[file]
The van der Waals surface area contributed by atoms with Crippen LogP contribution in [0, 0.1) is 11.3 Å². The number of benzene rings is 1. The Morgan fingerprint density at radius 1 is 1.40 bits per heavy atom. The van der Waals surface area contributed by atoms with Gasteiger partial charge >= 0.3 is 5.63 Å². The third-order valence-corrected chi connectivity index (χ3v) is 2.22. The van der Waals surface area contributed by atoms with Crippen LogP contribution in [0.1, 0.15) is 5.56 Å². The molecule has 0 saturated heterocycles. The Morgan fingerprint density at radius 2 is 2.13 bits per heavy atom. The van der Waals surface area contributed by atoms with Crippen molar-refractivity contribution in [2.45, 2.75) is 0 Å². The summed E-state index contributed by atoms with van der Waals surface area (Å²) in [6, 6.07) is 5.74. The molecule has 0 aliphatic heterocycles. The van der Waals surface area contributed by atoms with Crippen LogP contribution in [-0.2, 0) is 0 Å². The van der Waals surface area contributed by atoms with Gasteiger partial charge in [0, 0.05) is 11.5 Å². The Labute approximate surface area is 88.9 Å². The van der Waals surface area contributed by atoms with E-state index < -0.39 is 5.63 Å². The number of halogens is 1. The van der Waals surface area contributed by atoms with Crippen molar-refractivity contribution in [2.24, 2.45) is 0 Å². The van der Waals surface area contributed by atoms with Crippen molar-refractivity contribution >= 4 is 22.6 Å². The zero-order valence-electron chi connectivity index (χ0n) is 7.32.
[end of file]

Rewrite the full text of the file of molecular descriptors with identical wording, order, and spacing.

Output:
The van der Waals surface area contributed by atoms with Crippen LogP contribution in [0, 0.1) is 11.3 Å². The number of benzene rings is 1. The Morgan fingerprint density at radius 1 is 1.40 bits per heavy atom. The van der Waals surface area contributed by atoms with Gasteiger partial charge >= 0.3 is 5.63 Å². The third-order valence-corrected chi connectivity index (χ3v) is 2.22. The van der Waals surface area contributed by atoms with Crippen LogP contribution in [0.1, 0.15) is 5.56 Å². The molecule has 0 saturated heterocycles. The Morgan fingerprint density at radius 2 is 2.13 bits per heavy atom. The van der Waals surface area contributed by atoms with Crippen molar-refractivity contribution in [2.45, 2.75) is 0 Å². The summed E-state index contributed by atoms with van der Waals surface area (Å²) in [6, 6.07) is 5.74. The molecule has 0 aliphatic heterocycles. The van der Waals surface area contributed by atoms with Crippen LogP contribution in [-0.2, 0) is 0 Å². The van der Waals surface area contributed by atoms with Gasteiger partial charge in [0, 0.05) is 11.5 Å². The Labute approximate surface area is 88.9 Å². The van der Waals surface area contributed by atoms with E-state index < -0.39 is 5.63 Å². The number of halogens is 1. The van der Waals surface area contributed by atoms with Crippen molar-refractivity contribution in [2.24, 2.45) is 0 Å². The van der Waals surface area contributed by atoms with Crippen molar-refractivity contribution >= 4 is 22.6 Å². The zero-order valence-electron chi connectivity index (χ0n) is 7.32.